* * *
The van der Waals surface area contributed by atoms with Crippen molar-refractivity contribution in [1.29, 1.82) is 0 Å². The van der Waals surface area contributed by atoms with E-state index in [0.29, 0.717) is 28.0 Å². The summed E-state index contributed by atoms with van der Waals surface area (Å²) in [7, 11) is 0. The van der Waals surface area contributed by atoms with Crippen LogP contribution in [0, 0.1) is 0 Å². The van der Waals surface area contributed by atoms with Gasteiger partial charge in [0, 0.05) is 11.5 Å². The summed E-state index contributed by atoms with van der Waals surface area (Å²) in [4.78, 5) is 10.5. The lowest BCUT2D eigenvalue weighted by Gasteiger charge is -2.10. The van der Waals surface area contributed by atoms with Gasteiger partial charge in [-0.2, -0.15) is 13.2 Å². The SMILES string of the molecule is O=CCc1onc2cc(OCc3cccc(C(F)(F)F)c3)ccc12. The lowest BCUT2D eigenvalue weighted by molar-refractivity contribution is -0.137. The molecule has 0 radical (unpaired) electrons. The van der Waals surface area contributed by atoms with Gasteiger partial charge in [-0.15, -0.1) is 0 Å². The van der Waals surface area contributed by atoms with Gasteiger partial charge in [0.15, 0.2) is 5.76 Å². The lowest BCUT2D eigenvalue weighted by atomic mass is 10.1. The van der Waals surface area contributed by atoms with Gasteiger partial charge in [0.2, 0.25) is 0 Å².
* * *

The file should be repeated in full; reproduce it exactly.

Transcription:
The van der Waals surface area contributed by atoms with Crippen molar-refractivity contribution in [1.29, 1.82) is 0 Å². The van der Waals surface area contributed by atoms with E-state index in [0.29, 0.717) is 28.0 Å². The summed E-state index contributed by atoms with van der Waals surface area (Å²) in [7, 11) is 0. The van der Waals surface area contributed by atoms with Crippen LogP contribution in [0, 0.1) is 0 Å². The van der Waals surface area contributed by atoms with Gasteiger partial charge in [0, 0.05) is 11.5 Å². The summed E-state index contributed by atoms with van der Waals surface area (Å²) in [4.78, 5) is 10.5. The lowest BCUT2D eigenvalue weighted by Gasteiger charge is -2.10. The van der Waals surface area contributed by atoms with Gasteiger partial charge in [-0.2, -0.15) is 13.2 Å². The SMILES string of the molecule is O=CCc1onc2cc(OCc3cccc(C(F)(F)F)c3)ccc12. The lowest BCUT2D eigenvalue weighted by molar-refractivity contribution is -0.137. The molecule has 0 radical (unpaired) electrons. The van der Waals surface area contributed by atoms with Gasteiger partial charge in [-0.15, -0.1) is 0 Å². The van der Waals surface area contributed by atoms with Gasteiger partial charge in [0.15, 0.2) is 5.76 Å². The lowest BCUT2D eigenvalue weighted by atomic mass is 10.1. The van der Waals surface area contributed by atoms with Gasteiger partial charge in [0.2, 0.25) is 0 Å².